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Immunoreceptors

January 22, 2016

Bethesda, MD - This SRC is a long lasting series of meetings and have excellent reputations among immunologists. The aim of this meeting is to provide in-depth coverage of recent advances in the field of immunoreceptors, in a highly interactive environment. Highlighting new developments on a variety of receptors that play key roles in the immune system, it will have a particular emphasis on antigen receptors, adhesion molecules, complement receptors, immunoglobulin family receptors and Fc receptors. This theme has enormous relevance for both academic research and biotech/pharmaceutical industries because the critical roles of immunoreceptors play in immune system and many new drugs reaching the clinic or in development are targeting immunoreceptors and/or associated ligands. The meeting will thus have a broad span from basic research to clinical application.

FASEB has announced a total of 36 Science Research Conferences (SRC) in 2016. Registration opens January 7, 2016. For more information about an SRC, view preliminary programs, or find a listing of all our 2016 SRCs, please visit http://www.faseb.org/SRC.
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Since 1982, FASEB SRC has offered a continuing series of inter-disciplinary exchanges that are recognized as a valuable complement to the highly successful society meetings. Divided into small groups, scientists from around the world meet intimately and without distractions to explore new approaches to those research areas undergoing rapid scientific changes. In efforts to expand the SRC series, potential organizers are encouraged to contact SRC staff at SRC@faseb.org. Proposal guidelines can be found at http://www.faseb.org/SRC.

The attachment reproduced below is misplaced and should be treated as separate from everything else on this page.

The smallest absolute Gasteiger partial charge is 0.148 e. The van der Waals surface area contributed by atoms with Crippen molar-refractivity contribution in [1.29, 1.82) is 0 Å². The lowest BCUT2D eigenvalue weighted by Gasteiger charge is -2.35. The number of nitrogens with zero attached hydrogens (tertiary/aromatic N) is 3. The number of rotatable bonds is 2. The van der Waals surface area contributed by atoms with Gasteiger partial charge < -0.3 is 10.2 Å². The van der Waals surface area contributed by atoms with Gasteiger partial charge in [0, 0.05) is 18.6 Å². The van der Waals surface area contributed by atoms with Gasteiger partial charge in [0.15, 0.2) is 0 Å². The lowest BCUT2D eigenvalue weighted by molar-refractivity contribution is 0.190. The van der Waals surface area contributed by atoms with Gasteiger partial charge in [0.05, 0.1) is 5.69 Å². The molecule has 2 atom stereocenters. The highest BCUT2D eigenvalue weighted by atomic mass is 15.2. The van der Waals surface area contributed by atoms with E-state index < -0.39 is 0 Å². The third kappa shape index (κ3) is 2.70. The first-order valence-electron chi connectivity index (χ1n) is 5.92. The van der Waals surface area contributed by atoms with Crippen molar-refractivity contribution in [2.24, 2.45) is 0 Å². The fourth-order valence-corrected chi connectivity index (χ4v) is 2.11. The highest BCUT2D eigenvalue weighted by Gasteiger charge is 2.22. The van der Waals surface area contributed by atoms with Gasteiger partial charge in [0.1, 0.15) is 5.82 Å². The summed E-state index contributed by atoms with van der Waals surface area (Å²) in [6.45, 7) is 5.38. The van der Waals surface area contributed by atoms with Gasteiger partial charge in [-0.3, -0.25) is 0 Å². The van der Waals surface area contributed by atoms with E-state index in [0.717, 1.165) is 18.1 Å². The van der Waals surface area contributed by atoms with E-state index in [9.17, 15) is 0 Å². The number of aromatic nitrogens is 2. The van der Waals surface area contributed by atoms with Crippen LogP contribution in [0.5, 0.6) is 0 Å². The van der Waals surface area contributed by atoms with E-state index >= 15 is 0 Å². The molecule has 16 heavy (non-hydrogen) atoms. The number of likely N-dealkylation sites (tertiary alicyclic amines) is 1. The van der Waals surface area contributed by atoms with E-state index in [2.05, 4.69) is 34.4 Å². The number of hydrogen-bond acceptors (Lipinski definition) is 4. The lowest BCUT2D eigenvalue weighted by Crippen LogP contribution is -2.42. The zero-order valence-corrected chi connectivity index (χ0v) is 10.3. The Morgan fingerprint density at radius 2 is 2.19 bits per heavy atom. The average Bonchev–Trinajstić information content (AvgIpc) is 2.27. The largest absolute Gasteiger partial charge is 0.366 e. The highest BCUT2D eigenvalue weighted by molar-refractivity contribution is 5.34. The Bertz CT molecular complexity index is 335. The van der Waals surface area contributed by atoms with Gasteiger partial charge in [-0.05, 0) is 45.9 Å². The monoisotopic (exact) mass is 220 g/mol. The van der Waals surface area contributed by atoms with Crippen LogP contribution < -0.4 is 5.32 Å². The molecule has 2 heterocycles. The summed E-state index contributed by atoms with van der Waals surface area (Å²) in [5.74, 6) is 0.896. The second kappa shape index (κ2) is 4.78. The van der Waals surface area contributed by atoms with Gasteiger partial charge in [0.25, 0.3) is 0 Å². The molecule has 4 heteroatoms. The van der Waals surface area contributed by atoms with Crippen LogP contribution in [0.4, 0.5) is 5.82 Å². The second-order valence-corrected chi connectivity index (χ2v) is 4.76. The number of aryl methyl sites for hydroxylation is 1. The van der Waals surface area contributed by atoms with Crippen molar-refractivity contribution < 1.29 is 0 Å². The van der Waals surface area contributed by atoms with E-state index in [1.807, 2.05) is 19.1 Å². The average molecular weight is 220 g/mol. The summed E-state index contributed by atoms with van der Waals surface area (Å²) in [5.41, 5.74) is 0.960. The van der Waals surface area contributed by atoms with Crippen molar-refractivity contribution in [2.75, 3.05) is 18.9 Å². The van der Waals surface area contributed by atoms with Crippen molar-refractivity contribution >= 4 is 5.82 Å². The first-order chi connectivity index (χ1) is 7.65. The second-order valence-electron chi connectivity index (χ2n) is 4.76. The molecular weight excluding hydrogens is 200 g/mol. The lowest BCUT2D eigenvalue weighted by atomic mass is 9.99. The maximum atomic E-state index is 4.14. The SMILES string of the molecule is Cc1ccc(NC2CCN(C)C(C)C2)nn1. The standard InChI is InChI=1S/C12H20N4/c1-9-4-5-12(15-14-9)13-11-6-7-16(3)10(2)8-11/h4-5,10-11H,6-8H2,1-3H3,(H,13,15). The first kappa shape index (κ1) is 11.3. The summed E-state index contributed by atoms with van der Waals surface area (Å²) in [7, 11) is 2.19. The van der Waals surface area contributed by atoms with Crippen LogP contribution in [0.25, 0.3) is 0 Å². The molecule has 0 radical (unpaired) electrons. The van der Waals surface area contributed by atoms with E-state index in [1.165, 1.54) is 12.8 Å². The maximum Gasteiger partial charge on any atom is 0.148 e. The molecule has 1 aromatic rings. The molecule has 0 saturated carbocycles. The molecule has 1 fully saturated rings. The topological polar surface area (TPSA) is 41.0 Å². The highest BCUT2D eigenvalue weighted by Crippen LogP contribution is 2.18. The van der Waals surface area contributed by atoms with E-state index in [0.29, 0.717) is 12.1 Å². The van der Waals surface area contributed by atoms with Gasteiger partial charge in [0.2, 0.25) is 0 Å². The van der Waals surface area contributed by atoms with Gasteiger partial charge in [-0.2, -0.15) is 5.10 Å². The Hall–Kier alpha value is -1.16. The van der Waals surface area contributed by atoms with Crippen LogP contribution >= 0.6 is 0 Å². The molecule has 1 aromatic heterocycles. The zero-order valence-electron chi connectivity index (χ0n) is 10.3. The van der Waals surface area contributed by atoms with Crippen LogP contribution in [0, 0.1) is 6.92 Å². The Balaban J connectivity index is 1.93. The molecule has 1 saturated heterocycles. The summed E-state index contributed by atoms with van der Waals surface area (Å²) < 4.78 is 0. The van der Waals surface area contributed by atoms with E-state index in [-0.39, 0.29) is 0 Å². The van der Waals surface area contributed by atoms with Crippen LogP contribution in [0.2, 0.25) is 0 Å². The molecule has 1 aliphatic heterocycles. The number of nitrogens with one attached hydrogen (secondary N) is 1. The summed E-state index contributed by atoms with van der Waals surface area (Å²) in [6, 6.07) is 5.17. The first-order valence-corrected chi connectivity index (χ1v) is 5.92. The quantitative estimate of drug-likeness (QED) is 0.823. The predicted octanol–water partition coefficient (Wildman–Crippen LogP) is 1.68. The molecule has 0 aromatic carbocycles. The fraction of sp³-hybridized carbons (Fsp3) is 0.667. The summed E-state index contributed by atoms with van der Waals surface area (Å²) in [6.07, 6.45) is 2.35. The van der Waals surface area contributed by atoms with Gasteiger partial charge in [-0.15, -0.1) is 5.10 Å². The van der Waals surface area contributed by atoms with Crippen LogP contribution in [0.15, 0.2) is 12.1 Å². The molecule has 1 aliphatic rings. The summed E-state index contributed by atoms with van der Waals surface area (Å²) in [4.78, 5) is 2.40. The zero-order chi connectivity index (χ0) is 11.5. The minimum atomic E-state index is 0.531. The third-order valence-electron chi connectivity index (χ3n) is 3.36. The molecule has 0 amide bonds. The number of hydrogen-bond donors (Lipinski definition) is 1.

FASEB is composed of 30 societies with more than 125,000 members, making it the largest coalition of biomedical research associations in the United States. Our mission is to advance health and welfare by promoting progress and education in biological and biomedical sciences through service to our member societies and collaborative advocacy.

Federation of American Societies for Experimental Biology

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Guards of the human immune system unraveled
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Researchers have seen, for the very first time, how the human immune system recognizes tuberculosis (TB).
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